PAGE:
Jamie Carragher believes that Daniel Sturridge is nowhere near the level he was on under Brendan Rodgers and thinks that, with the forward on the pitch, it’s like playing with 10 men.
Now working for Sky Sports, Carragher is at his wits’ end with Daniel Sturridge. The former Liverpool centre-half played with Sturridge under Brendan Rodgers – a side in which the English striker quickly staked a claim for being one of the most important players in the squad.
Looking back at the 2013/14 season and it’s unbelievable to see how much the former Chelsea man has regressed. In Liverpool’s near miss with the Premier League, Sturridge’s pace and skill on the ball had defenders across the country on the back foot. This season, however, he looks to have lost all of his speed and most of his confidence.
Sturridge’s loss of form was highlighted last night by his misses against Southampton at Anfield.
After failing to score in his last four appearances, Carragher admits that having Sturridge on the pitch can be no different to being a man down.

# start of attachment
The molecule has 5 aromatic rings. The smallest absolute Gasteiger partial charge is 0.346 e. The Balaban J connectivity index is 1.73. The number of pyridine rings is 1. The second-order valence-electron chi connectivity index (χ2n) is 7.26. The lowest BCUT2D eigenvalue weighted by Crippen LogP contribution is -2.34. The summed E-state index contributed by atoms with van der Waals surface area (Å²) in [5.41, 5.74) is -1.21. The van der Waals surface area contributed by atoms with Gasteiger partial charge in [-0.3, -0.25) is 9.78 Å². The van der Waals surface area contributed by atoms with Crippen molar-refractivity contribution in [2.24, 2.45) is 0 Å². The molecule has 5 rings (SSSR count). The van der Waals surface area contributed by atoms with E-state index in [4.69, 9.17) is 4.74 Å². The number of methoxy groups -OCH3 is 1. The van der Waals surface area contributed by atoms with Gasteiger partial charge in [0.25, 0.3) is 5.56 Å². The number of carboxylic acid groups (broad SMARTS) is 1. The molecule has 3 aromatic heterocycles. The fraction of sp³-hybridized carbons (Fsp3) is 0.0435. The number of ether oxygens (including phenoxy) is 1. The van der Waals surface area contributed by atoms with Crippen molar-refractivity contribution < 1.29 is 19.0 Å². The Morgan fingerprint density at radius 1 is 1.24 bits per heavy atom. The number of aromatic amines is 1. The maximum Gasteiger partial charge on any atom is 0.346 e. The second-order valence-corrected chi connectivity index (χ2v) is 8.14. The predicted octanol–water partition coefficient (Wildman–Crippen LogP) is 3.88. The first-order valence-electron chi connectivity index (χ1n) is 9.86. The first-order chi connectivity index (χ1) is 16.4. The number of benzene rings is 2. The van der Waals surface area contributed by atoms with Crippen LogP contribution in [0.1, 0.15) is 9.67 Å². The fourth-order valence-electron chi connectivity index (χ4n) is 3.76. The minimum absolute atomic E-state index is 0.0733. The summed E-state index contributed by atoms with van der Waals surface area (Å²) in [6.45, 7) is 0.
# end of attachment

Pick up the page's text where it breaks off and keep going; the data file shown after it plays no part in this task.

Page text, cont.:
He said, “No, he’s not taken his chance. Sturridge is a completely different player to what he was like when he came here when Brendan Rodgers signed him.
“The whole point of him was his penetration and his pace and his ability to get in behind. But he chased one long ball tonight and ended up falling into the Kop when you thought he had to get there.
“Whether his pace has gone or he’s worried about injuries I don’t know. Michael Owen was a bit the same when I played with him.
“He can’t run in behind like Sadio Mane so the only reason to have him in the team is for his finishing ability and you have to put it on a plate for him. He doesn’t do anything else in the game and when he doesn’t score you are basically playing with 10 men.”
Damning stuff from the former Liverpool player, but it’s very hard to argue. The fact of the matter is that, for the last few months, we haven’t had the Sturridge of old on show and his talents are much needed if Klopp’s side are to be lifted from this sorry state they find themselves in.
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